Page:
Endpoints of the Yellow Brick Road: Deliciousness

Don’t go for perfection; go rather for deliciousness.

This is the counsel of Monica Caspari, whom I have the privilage of having called my instructor for four months during my Movement & Unit III trainings in São Paulo, Brazil. In her foundational article “The Functional Rationale of the Recipe” published in Rolf Lines in 2005, she declares that “deliciousness, joy, and happiness are more important than perfection” (5) for our clients.

One reason this is the case is because, as it relates to the human body, perfection is an ideal; a “top-down” imposition on the person. This appeals to our rational minds—the Euclidian drive that sleeps but softly within us all, needing but the smallest spark to errupt in all the flames of idealistic fury. There’s no such thing as a perfect circle, perfect symmetry, or even a perfect cigarette. Perfection is an idea(l); it precludes real instantiation. It is the conceptual currency of the cortical mind & not the physical universe.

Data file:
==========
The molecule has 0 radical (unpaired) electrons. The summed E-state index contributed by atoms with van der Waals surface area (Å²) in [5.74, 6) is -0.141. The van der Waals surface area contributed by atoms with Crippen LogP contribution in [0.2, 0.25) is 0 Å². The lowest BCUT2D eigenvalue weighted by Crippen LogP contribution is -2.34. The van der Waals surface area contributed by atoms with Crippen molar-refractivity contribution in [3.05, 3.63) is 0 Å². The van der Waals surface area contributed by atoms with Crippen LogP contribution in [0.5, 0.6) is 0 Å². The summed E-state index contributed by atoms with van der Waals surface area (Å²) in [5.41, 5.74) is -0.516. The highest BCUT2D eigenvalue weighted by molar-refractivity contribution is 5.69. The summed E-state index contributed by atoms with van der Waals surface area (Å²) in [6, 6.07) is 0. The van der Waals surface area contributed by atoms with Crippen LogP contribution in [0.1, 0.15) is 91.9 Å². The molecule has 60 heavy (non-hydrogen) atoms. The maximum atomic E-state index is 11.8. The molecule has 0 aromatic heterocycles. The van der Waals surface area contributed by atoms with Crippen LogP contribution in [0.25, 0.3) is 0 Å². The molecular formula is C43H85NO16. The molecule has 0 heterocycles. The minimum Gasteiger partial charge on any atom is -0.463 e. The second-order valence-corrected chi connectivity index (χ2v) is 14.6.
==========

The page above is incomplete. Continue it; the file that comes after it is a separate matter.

But the lizard brain deals not in conception but in perception; not in though but in sensation. And crucially, despite all its illustrious accomplishments, the cortex cannot manage graceful movement. Lost in thought as the thinking brain is, it’s too busy to orchestrate other functions. We must evoke the lizard to orient us within our mental mists if any action is to be skillful. But “deliciousness”—that’s more than an idea…it’s an experience, with enough substance to interest a reptile.

What happens when we abandon our crusade for perfect movement & follow flavour instead? The shoulders relax, tension eases, our gait becomes fluid as we saunter down the halls of the Lizard King….

Gecko lizard
Gecko lizard (Photo credit: @Doug88888)

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